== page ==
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    $\begingroup$ I still have doubts. In particular concerning the isomorphism $(E\otimes E')' = E'\otimes E''$. I think that Remarque 1 on page 47 of Grothendieck's thesis might be relevant here. $\endgroup$ – Jochen Wengenroth Aug 1 '14 at 13:15
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    $\begingroup$ This argument seems to indicate that $V=\text{Hom}(E,E)$, so there is a canonical element $1_E\in V$. It also indicates that $V'=E'\otimes E''=E'\otimes E=V$. This much does not use $E=E\otimes E$, so it is canonical. The element $1_E\in V$ corresponds to a canonical element $t\in V'$, which looks like it has to be some kind of trace. Thus $\langle t,1_E\rangle$ wants to be $\text{dim}(E)$, which seems to be a problem. $\endgroup$ – Neil Strickland Aug 1 '14 at 13:50
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[Disclaimer: this answer does not hold water but Tom likes its spirit.]

Let me live dangerously and attempt to answer a question in functional analysis, slightly generalising @alpha's suggestion, I think.

Consider any topological (complex) vector space $W$ such that $W \otimes W \cong W$ and $\mathrm{Hom}(W, \mathbb{C}) \cong W$. Then take $V = \mathrm{Hom}(W, \mathbb{C})$ and calculate (noting that $V$ is isomorphic to $W$): $$\mathrm{Hom}(V,V) \cong \mathrm{Hom}(V, \mathrm{Hom}(W, \mathbb{C})) \cong \mathrm{Hom}(V \otimes W, \mathbb{C}) \cong \mathrm{Hom}(W \otimes W, \mathbb{C}) \cong \mathrm{Hom}(W, \mathbb{C}) \cong V. $$ There ought to be many examples of such spaces. For instance $\ell^2$ seems to satisfy the conditions.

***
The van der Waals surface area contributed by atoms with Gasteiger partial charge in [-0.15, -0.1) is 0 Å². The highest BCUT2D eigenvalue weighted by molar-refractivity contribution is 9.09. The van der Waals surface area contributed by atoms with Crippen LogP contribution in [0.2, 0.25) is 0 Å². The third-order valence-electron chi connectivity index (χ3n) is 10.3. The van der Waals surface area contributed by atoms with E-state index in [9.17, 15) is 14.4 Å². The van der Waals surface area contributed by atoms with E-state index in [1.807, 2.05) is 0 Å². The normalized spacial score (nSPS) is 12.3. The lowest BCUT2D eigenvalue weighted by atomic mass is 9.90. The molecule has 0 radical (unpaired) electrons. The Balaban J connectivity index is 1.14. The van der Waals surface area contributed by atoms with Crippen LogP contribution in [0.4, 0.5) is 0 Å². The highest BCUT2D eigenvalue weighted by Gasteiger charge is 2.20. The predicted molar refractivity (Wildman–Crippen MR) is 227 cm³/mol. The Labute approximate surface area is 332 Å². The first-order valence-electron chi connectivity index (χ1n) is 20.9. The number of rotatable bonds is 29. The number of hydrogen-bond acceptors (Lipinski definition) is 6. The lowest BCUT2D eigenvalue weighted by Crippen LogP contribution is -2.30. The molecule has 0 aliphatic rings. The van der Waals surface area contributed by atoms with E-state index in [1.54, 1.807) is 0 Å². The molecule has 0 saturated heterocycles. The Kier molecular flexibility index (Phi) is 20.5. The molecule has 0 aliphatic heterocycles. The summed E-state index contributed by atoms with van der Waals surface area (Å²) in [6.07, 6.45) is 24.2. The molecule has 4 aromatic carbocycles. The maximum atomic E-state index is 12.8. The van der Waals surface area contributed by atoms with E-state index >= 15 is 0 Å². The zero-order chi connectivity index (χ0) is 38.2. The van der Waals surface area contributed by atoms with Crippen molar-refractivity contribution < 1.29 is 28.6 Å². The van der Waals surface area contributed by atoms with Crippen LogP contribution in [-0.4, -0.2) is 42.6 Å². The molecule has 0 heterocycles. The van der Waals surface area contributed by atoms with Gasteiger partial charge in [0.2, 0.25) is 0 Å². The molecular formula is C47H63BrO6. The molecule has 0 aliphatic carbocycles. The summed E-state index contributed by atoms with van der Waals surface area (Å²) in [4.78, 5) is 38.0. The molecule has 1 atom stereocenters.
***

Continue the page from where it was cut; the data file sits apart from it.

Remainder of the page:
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    $\begingroup$ Unfortunately, the adjunction between tensor product and ``hom'' no longer hold for (infinite dimensional) topological vector spaces. For example, in the case of Hilbert space, one has to replace Hom(A,B) by the space of Hilbert-Schmidt operator from $A$ to $B$ in order to have such an adjunction. Also , $l^2$ is extremely different from its space of endomorphism. $\endgroup$ – Simon Henry Jan 27 '14 at 9:20
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    $\begingroup$ Someone just has to find the correct definitions of $\mathrm{Hom}$ and $\otimes$ so that my "proof" can work. $\endgroup$ – Andrej Bauer Jan 27 '14 at 21:03
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    $\begingroup$ Change "doesn't obviously" to "obviously doesn't" since the former is separable and the latter is not (or try using the attribute "reflexive"). $\endgroup$ – blackburne Aug 1 '14 at 6:56
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    $\begingroup$ Andrej, it seems to me that this could unfortunately be like finding the correct definition of morphism for which $X$ and $2^X$ are isomorphic sets $\endgroup$ – Yemon Choi Aug 1 '14 at 10:21
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    $\begingroup$ I have no idea, that's why the first word in my "answer" is "disclaimer". I am just saying that Cantor's diagonal argument does not necessarily always go through in an arbitrary category. $\endgroup$ – Andrej Bauer Aug 1 '14 at 10:31